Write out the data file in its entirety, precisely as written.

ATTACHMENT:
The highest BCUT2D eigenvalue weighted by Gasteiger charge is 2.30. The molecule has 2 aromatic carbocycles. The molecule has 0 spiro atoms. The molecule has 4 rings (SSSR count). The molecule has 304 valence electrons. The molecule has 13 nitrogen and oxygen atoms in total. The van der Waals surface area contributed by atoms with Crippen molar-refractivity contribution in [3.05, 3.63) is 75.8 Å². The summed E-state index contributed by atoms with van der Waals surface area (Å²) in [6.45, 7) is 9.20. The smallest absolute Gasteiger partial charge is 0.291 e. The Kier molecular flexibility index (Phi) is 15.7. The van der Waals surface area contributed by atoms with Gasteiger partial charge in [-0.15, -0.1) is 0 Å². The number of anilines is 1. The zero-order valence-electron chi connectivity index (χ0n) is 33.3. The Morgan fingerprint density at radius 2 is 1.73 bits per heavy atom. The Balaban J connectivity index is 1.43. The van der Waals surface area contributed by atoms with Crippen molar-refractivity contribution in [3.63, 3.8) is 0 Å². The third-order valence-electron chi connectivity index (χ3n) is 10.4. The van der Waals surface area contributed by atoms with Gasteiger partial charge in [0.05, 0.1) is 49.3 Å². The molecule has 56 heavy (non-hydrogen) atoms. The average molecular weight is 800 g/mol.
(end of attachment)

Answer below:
The highest BCUT2D eigenvalue weighted by Gasteiger charge is 2.30. The molecule has 2 aromatic carbocycles. The molecule has 0 spiro atoms. The molecule has 4 rings (SSSR count). The molecule has 304 valence electrons. The molecule has 13 nitrogen and oxygen atoms in total. The van der Waals surface area contributed by atoms with Crippen molar-refractivity contribution in [3.05, 3.63) is 75.8 Å². The summed E-state index contributed by atoms with van der Waals surface area (Å²) in [6.45, 7) is 9.20. The smallest absolute Gasteiger partial charge is 0.291 e. The Kier molecular flexibility index (Phi) is 15.7. The van der Waals surface area contributed by atoms with Gasteiger partial charge in [-0.15, -0.1) is 0 Å². The number of anilines is 1. The zero-order valence-electron chi connectivity index (χ0n) is 33.3. The Morgan fingerprint density at radius 2 is 1.73 bits per heavy atom. The Balaban J connectivity index is 1.43. The van der Waals surface area contributed by atoms with Crippen molar-refractivity contribution in [3.63, 3.8) is 0 Å². The third-order valence-electron chi connectivity index (χ3n) is 10.4. The van der Waals surface area contributed by atoms with Gasteiger partial charge in [0.05, 0.1) is 49.3 Å². The molecule has 56 heavy (non-hydrogen) atoms. The average molecular weight is 800 g/mol.